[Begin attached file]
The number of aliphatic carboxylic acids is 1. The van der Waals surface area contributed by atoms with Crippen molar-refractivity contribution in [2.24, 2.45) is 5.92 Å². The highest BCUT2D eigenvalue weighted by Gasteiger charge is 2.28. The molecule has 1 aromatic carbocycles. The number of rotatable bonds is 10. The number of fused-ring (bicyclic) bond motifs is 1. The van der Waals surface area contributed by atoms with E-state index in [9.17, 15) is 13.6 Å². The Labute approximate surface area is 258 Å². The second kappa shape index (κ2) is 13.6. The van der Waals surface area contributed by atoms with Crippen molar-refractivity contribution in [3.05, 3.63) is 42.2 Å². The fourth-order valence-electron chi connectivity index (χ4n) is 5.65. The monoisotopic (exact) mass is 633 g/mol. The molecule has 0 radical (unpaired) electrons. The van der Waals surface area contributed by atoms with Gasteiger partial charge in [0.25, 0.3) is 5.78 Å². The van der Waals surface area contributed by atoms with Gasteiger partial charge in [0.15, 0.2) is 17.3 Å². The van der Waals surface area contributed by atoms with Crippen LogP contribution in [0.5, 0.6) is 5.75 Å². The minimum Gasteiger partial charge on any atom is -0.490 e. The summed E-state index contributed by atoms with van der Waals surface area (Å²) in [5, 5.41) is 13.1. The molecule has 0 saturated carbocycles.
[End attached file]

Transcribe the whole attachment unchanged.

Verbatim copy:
The number of aliphatic carboxylic acids is 1. The van der Waals surface area contributed by atoms with Crippen molar-refractivity contribution in [2.24, 2.45) is 5.92 Å². The highest BCUT2D eigenvalue weighted by Gasteiger charge is 2.28. The molecule has 1 aromatic carbocycles. The number of rotatable bonds is 10. The number of fused-ring (bicyclic) bond motifs is 1. The van der Waals surface area contributed by atoms with E-state index in [9.17, 15) is 13.6 Å². The Labute approximate surface area is 258 Å². The second kappa shape index (κ2) is 13.6. The van der Waals surface area contributed by atoms with Crippen molar-refractivity contribution in [3.05, 3.63) is 42.2 Å². The fourth-order valence-electron chi connectivity index (χ4n) is 5.65. The monoisotopic (exact) mass is 633 g/mol. The molecule has 0 radical (unpaired) electrons. The van der Waals surface area contributed by atoms with Gasteiger partial charge in [0.25, 0.3) is 5.78 Å². The van der Waals surface area contributed by atoms with Gasteiger partial charge in [0.15, 0.2) is 17.3 Å². The van der Waals surface area contributed by atoms with Crippen LogP contribution in [0.5, 0.6) is 5.75 Å². The minimum Gasteiger partial charge on any atom is -0.490 e. The summed E-state index contributed by atoms with van der Waals surface area (Å²) in [5, 5.41) is 13.1. The molecule has 0 saturated carbocycles.